2021 U.S. RURAL HEALTH REPORT CARD – Grading the state of rural health in America

RURAL REPORTS – Rural health reporting from across the nation and around the world

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RHQ is pleased to present our fifth annual U.S. Rural Health Report Card.

Each state’s individual report card page includes a complete list of all the indicators that went into that state’s final score, and also includes a detailed discussion of “What’s Good” and “What Needs Work” in the state.

In this issue, you will see the effects of broadband access, maternal healthcare access, and dental care access. Some states improved tremendously in rural healthcare access, while others stayed in last year’s rankings or went down.

As always, we compiled this report to provide policymakers, practitioners, and the public with a snapshot of each state’s rural health status, relative to other states across the nation. These state report cards underscore ongoing challenges that face many rural communities, but they also shine a light on healthcare success stories and improvements made by those who take direct action to reduce health disparities.

We hope the information provided is of assistance to all rural health stakeholders in helping to craft long-term effective solutions.

This research was supported by Texas Tech University Health Sciences Center and the F. Marie Hall Institute for Rural and Community Health.

We thank our colleagues who provided expertise and greatly assisted in the creation of the 2021 U.S. Rural Health Report Card, including Billy U. Philips, Ph.D., Gipsy Bocanegra, Ph.D., Grace Fosu, M.S., Diana Vargas-Gutierrez, Ph.D., and Miguel Carrasco.


The key findings for each state are summarized in each of the individual state report cards that follow this section. Each state’s final grade and overall rank appear prominently at the top of each page alongside a listing of each state’s grades in each of 10 differently weighted rural health measures. Below the final grade for each state, numbers and arrows indicating each state’s 2020 State Rural Health Rankings for the three equally weighted categories: Mortality, Quality of Life, and Access to Care.

Each report card also includes a state map that delineates rural and urban counties by color (red means rural) along with a brief list of facts about each state’s rural population. Finally, every report card offers a summary of “What’s Good”, “What Needs Work”, and the “Urban-Rural Divide” in state mortality rates.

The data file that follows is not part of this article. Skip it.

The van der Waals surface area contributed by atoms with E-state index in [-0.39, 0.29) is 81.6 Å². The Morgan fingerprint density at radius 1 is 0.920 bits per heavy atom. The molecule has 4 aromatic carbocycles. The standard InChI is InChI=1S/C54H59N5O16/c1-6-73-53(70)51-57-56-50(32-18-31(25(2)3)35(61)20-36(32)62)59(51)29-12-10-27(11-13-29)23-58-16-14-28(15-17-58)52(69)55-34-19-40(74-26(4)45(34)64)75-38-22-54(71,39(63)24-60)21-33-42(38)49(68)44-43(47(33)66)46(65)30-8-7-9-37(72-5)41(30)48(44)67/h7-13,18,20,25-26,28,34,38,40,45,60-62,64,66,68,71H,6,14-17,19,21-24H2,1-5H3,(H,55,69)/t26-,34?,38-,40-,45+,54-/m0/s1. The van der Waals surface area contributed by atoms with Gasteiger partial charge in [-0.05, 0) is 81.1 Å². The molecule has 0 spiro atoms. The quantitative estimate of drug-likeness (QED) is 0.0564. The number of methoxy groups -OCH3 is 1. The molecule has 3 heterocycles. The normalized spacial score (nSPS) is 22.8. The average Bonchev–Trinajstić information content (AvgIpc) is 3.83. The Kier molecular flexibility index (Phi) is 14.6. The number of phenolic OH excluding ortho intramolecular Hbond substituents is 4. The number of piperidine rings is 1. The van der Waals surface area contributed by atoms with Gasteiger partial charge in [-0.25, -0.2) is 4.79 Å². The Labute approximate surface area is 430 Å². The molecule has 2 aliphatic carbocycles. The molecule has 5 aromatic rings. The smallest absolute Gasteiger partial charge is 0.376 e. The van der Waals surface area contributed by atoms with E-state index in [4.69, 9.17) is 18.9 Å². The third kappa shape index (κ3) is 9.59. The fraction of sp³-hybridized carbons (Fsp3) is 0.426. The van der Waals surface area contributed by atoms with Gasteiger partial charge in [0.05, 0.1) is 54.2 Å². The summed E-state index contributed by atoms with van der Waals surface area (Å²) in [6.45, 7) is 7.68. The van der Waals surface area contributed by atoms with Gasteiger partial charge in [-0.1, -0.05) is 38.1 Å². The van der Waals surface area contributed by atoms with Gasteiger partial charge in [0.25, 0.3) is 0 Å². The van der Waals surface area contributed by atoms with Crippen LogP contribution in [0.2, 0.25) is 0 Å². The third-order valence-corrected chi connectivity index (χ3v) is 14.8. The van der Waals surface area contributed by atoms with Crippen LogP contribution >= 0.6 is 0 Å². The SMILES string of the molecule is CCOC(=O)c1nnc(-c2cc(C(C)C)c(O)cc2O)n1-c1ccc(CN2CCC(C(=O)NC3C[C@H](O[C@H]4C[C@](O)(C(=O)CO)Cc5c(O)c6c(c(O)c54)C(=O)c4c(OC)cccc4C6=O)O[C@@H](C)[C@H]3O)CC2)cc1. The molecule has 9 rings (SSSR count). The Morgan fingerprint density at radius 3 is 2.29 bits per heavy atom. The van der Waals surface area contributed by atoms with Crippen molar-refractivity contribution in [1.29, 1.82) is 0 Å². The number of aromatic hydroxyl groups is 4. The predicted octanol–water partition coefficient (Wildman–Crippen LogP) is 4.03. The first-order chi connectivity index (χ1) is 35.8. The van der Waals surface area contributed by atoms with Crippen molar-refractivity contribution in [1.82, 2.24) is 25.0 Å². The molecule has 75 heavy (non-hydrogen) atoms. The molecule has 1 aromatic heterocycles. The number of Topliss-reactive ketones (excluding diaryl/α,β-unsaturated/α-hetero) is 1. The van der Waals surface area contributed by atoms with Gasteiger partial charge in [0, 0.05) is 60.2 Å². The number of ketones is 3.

The percentage difference of the urban-rural divide is expressed as the result of the absolute value of the difference between the age-adjusted mortality rate of rural counties and the age-adjusted mortality rate of the urban counties, all divided by the average of the sum of the age-adjusted mortality rates for both rural and urban counties of the same state (see below for formula).2

In Figure 2, all nine U.S. Census regional divisions are numbered and color-coded based on their final average rankings. The top third is in green, the middle third is yellow, and the bottom third is red. Further details about divisional rankings (composite scores calculated using all 10 health variables) are detailed in Table 3. The map in Figure 3 color codes each state individually and provides their final 2020 rankings at a glance.


  1. Center for Disease Control and Prevention, Wonder (2019)
  2. County Health Rankings & Roadmaps Report (2022)
  3. Federal Communications Commission (FCC), Fourteenth Broadband Deployment Report 2021 Release
  4. Health Resources and Services Administration, U.S. Department of Health and Human Services, Area Health Resources File (AHRF) 2020-21 Release
  5. United States Census Bureau, Population data (2019)
  6. United States Census Bureau, American Community Survey (ACS) 2020 5-year Estimates Data Profiles
  7. United States Census Bureau, 2010 Census Regions and Divisions of the United States
  8. United States Department of Agriculture, 2013 Rural-Urban Continuum Codes
  9. SAS Statistical Package 9.4
  10. Microsoft Excel 2019 16.0.
    2 The formula for percentage difference for urban-rural divide is
    %D = (|n1 – n2|)/((n1 + n2 )/(2 )) x 100 (n1 = rural age adjusted
    mortality rate, n2 = urban age adjusted mortality rate)
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Candice Clark is the editor in chief of Rural Health Quarterly and a senior editor for the F. Marie Hall Institute for Rural and Community Health at the Texas Tech University Health Sciences Center.